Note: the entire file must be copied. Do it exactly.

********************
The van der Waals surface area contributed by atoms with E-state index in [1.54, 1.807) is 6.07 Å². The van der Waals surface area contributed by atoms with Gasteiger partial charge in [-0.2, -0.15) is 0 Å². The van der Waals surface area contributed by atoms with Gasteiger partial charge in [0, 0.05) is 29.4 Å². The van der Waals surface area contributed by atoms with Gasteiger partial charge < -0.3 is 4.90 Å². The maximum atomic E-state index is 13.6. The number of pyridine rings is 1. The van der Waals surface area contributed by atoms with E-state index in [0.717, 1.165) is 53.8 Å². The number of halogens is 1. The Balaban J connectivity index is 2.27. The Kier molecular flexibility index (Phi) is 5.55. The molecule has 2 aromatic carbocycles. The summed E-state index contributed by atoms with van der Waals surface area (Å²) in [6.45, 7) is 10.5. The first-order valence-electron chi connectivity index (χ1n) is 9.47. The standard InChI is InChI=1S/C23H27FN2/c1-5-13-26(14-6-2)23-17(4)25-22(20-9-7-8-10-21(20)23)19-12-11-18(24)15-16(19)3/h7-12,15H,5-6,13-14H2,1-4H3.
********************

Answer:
The van der Waals surface area contributed by atoms with E-state index in [1.54, 1.807) is 6.07 Å². The van der Waals surface area contributed by atoms with Gasteiger partial charge in [-0.2, -0.15) is 0 Å². The van der Waals surface area contributed by atoms with Gasteiger partial charge in [0, 0.05) is 29.4 Å². The van der Waals surface area contributed by atoms with Gasteiger partial charge < -0.3 is 4.90 Å². The maximum atomic E-state index is 13.6. The number of pyridine rings is 1. The van der Waals surface area contributed by atoms with E-state index in [0.717, 1.165) is 53.8 Å². The number of halogens is 1. The Balaban J connectivity index is 2.27. The Kier molecular flexibility index (Phi) is 5.55. The molecule has 2 aromatic carbocycles. The summed E-state index contributed by atoms with van der Waals surface area (Å²) in [6.45, 7) is 10.5. The first-order valence-electron chi connectivity index (χ1n) is 9.47. The standard InChI is InChI=1S/C23H27FN2/c1-5-13-26(14-6-2)23-17(4)25-22(20-9-7-8-10-21(20)23)19-12-11-18(24)15-16(19)3/h7-12,15H,5-6,13-14H2,1-4H3.